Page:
As a rule Carolyn closed the doors of the master suite promptly at 10 P.M. if she was home  without guests. It had always been this way with Madam Rouchette. But with Pierre, things changed. He suggested at least twice a week they should rotationally bring dresses and other outfits onto the balcony area of the suite to see how they looked in moonlight and after exposure to the night air. If they wrinkled even slightly, that piece of clothing would not be suitable for evening wear he said.  He added it would take weeks to do a full inventory of her collection, but it would be worth it. Carolyn didn’t object. Rather she found herself looking forward to those evenings which often stretched into the wee morning hours at which time she would bid Pierre good night--then find herself tossing in bed with thoughts of, well, she knew not what.

    One late evening they stood together in the cavernous closet with the soft whirr of the motor for accompaniment as it paraded  the wardrobe past them. Pierre suddenly stopped the machinery at a spot Carolyn knew well. His eyebrows leveled and his jaw set itself as he looked at the item of clothing and then over at Carolyn. “Leavers lace and Lotus silk,” he said softly. “I have never seen the two combined before. This is stupendous.” He reached out and let his fingertips  trace the upper part of delicate lace, exactly where Carolyn’s throat would have been were she wearing the blouse. Then Pierre brought his other hand up to join the first one moving to where the satin and lace met, and then with his hands cupped, downward along the satin to where her breasts would have been. “A gift from my late husband,” Carolyn managed to say as something akin to an electric current coursed through her body.

    “It would have cost him a fortune,” Pierre said still looking at the blouse. 

    “Yes,” was all Carolyn could get out in response.

    Pierre turned toward her and offered a nod, a bow of sorts. “I cannot imagine anyone it would look better on, Madam…well, perhaps only one other.”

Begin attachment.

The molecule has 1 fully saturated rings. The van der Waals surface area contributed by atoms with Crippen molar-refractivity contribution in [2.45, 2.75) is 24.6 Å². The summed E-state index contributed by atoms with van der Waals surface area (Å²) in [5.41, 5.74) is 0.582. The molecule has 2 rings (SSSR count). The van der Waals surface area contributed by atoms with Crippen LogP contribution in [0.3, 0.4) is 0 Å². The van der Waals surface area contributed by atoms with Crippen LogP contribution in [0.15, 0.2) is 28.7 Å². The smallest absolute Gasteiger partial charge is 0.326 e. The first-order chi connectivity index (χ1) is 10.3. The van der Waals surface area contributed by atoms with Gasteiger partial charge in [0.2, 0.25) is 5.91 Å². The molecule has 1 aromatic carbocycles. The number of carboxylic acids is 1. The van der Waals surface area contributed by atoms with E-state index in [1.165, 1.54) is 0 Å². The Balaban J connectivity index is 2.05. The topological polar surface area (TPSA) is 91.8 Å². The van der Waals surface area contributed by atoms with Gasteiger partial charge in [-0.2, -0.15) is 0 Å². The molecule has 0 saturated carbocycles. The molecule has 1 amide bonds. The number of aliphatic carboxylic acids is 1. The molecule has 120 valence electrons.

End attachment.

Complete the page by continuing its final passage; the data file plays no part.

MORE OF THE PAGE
Carolyn tossed about more than usual that night after the bedroom doors were shut. Was Pierre thinking of a former girlfriend? Perhaps a movie star? She felt twinges of both passion and jealousy as she nestled her head deeper into the pillows. Things could not go on as they had.


    Not long afterward there was a power failure in Cap d’ Azure. It happened on the hottest of August nights, a night with a full moon.  First the lights along the beach front went dim and out, then the town was thrown into darkness followed by the villas on the lower slopes. Finally the chateaus suffered the same fate. Carolyn’s staff scurried about locating candles and flashlights with which to illuminate the  rooms. Windows were thrown open to ease the oppressive humidity which made the  act of just drawing breath a challenge.  As the blackout went on gradually  the chatter of the staff faded away as they made their way to their quarters to wait out the night. Maybe it was the feral atmosphere of the moist still air coupled with the sound of her heart beating in her ears that drove Carolyn to pick up a flashlight and enter the boudoir closet. There was no power to activate the machinery  so she wove her way through the stands of  clothing like  an explorer making her way through a rain forest. The beam of light revealed only that which was directly in front of her but Carolyn knew exactly what she was looking for. After several minutes, near the back of the thicket of clothing, she came to a halt and held the flashlight steady.


    A few minutes later she descended the staircase to the second floor.  She padded down the carpeted hallway past room after silent room until  she came to the last door. A dim light creased the darkness at the bottom. Her heart pounding, Carolyn entered. There, with a solitary candle on the dresser for illumination, stood Pierre. “Madam,” he said turning to face her.

    “Not a word,”  Carolyn whispered as she moved toward him until they were only an arm’s length apart. “Take off my blouse,” she commanded. Gently handling  the satin and lace, he did so, placing it with great care on a nearby chair. “Now take off my skirt.” Again Pierre complied, running one hand along the front before laying it next to the blouse. “And now, Pierre, remove my bra and panties.” Once again the Man of the Boudoir complied. 

    Standing before him, her face moist with perspiration, Carolyn looked at Pierre LaConte, directly into his candle-lit sea colored eyes, then up and down his athletic body. And  she spoke the words she knew needed to be said:

    “Don’t ever let me ever catch you wearing my clothing again.”

2821 Words.

May 20, 2023 22:00

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1 comment

Roger Skrypczak
22:50 May 31, 2023

I love the detailed descriptions of the characters; the chateau and its setting; the painting and the gown. Your story was the most elegant telling I’ve ever read of a very old joke.